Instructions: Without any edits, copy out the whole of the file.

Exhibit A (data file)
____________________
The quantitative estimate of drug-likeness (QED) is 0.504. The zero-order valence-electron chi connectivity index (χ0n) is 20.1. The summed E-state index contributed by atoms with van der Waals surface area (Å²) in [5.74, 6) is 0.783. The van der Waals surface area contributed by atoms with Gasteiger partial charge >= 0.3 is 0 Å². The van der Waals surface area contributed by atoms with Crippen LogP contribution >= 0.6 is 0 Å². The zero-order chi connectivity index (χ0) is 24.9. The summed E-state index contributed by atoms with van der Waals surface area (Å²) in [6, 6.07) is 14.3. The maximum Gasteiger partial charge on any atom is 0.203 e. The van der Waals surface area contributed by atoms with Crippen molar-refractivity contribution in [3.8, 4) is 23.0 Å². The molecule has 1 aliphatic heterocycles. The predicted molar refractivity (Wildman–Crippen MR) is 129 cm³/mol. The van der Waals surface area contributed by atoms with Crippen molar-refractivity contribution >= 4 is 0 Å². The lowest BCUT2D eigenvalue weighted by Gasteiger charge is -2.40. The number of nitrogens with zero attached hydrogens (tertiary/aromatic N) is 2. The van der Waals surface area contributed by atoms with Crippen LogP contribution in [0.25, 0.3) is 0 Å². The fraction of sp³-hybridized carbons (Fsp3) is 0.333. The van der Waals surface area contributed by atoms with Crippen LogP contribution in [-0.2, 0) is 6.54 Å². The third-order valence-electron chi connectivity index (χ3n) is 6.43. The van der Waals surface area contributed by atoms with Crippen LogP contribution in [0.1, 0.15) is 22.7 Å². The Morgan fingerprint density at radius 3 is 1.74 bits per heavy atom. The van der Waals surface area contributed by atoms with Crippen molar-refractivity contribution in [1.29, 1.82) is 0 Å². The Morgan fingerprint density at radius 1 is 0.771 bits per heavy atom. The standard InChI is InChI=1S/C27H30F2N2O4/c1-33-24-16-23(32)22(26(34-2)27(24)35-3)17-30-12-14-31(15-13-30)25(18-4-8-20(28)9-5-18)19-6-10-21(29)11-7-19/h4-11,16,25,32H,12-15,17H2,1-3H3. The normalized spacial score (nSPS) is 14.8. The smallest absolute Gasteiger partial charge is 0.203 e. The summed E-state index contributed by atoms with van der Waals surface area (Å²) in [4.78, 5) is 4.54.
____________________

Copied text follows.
The quantitative estimate of drug-likeness (QED) is 0.504. The zero-order valence-electron chi connectivity index (χ0n) is 20.1. The summed E-state index contributed by atoms with van der Waals surface area (Å²) in [5.74, 6) is 0.783. The van der Waals surface area contributed by atoms with Gasteiger partial charge >= 0.3 is 0 Å². The van der Waals surface area contributed by atoms with Crippen LogP contribution >= 0.6 is 0 Å². The zero-order chi connectivity index (χ0) is 24.9. The summed E-state index contributed by atoms with van der Waals surface area (Å²) in [6, 6.07) is 14.3. The maximum Gasteiger partial charge on any atom is 0.203 e. The van der Waals surface area contributed by atoms with Crippen molar-refractivity contribution in [3.8, 4) is 23.0 Å². The molecule has 1 aliphatic heterocycles. The predicted molar refractivity (Wildman–Crippen MR) is 129 cm³/mol. The van der Waals surface area contributed by atoms with Crippen molar-refractivity contribution >= 4 is 0 Å². The lowest BCUT2D eigenvalue weighted by Gasteiger charge is -2.40. The number of nitrogens with zero attached hydrogens (tertiary/aromatic N) is 2. The van der Waals surface area contributed by atoms with Crippen LogP contribution in [0.25, 0.3) is 0 Å². The fraction of sp³-hybridized carbons (Fsp3) is 0.333. The van der Waals surface area contributed by atoms with Crippen LogP contribution in [-0.2, 0) is 6.54 Å². The third-order valence-electron chi connectivity index (χ3n) is 6.43. The van der Waals surface area contributed by atoms with Crippen LogP contribution in [0.1, 0.15) is 22.7 Å². The Morgan fingerprint density at radius 3 is 1.74 bits per heavy atom. The van der Waals surface area contributed by atoms with Crippen molar-refractivity contribution in [1.29, 1.82) is 0 Å². The Morgan fingerprint density at radius 1 is 0.771 bits per heavy atom. The standard InChI is InChI=1S/C27H30F2N2O4/c1-33-24-16-23(32)22(26(34-2)27(24)35-3)17-30-12-14-31(15-13-30)25(18-4-8-20(28)9-5-18)19-6-10-21(29)11-7-19/h4-11,16,25,32H,12-15,17H2,1-3H3. The normalized spacial score (nSPS) is 14.8. The smallest absolute Gasteiger partial charge is 0.203 e. The summed E-state index contributed by atoms with van der Waals surface area (Å²) in [4.78, 5) is 4.54.